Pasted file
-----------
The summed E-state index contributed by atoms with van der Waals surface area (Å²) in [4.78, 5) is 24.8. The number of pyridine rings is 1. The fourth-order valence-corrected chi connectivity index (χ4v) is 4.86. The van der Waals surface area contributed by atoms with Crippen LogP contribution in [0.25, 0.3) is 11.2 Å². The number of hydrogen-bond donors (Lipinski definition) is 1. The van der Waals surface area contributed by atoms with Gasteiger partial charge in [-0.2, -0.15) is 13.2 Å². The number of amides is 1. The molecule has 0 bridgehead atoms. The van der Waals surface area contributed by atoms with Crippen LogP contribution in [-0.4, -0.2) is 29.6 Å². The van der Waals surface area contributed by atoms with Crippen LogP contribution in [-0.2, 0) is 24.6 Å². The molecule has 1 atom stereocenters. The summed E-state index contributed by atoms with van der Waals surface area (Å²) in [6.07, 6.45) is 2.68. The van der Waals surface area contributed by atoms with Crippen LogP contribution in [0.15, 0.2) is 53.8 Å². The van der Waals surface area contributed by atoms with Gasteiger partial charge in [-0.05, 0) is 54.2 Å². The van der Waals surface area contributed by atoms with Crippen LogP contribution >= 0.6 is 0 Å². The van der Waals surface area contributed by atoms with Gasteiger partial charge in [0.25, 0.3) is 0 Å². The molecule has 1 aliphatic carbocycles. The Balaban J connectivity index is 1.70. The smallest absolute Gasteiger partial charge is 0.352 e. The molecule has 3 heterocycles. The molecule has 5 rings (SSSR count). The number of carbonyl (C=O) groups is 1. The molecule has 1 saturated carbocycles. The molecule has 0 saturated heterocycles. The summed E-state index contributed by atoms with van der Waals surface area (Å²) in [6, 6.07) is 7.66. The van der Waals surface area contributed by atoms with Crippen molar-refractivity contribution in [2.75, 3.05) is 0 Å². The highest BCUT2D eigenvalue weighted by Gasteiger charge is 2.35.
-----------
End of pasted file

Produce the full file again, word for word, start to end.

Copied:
The summed E-state index contributed by atoms with van der Waals surface area (Å²) in [4.78, 5) is 24.8. The number of pyridine rings is 1. The fourth-order valence-corrected chi connectivity index (χ4v) is 4.86. The van der Waals surface area contributed by atoms with Crippen LogP contribution in [0.25, 0.3) is 11.2 Å². The number of hydrogen-bond donors (Lipinski definition) is 1. The van der Waals surface area contributed by atoms with Gasteiger partial charge in [-0.2, -0.15) is 13.2 Å². The number of amides is 1. The molecule has 0 bridgehead atoms. The van der Waals surface area contributed by atoms with Crippen LogP contribution in [-0.4, -0.2) is 29.6 Å². The van der Waals surface area contributed by atoms with Crippen LogP contribution in [-0.2, 0) is 24.6 Å². The molecule has 1 atom stereocenters. The summed E-state index contributed by atoms with van der Waals surface area (Å²) in [6.07, 6.45) is 2.68. The van der Waals surface area contributed by atoms with Crippen LogP contribution in [0.15, 0.2) is 53.8 Å². The van der Waals surface area contributed by atoms with Gasteiger partial charge in [-0.05, 0) is 54.2 Å². The van der Waals surface area contributed by atoms with Crippen LogP contribution >= 0.6 is 0 Å². The van der Waals surface area contributed by atoms with Gasteiger partial charge in [0.25, 0.3) is 0 Å². The molecule has 1 aliphatic carbocycles. The Balaban J connectivity index is 1.70. The smallest absolute Gasteiger partial charge is 0.352 e. The molecule has 3 heterocycles. The molecule has 5 rings (SSSR count). The number of carbonyl (C=O) groups is 1. The molecule has 1 saturated carbocycles. The molecule has 0 saturated heterocycles. The summed E-state index contributed by atoms with van der Waals surface area (Å²) in [6, 6.07) is 7.66. The van der Waals surface area contributed by atoms with Crippen molar-refractivity contribution in [2.75, 3.05) is 0 Å². The highest BCUT2D eigenvalue weighted by Gasteiger charge is 2.35.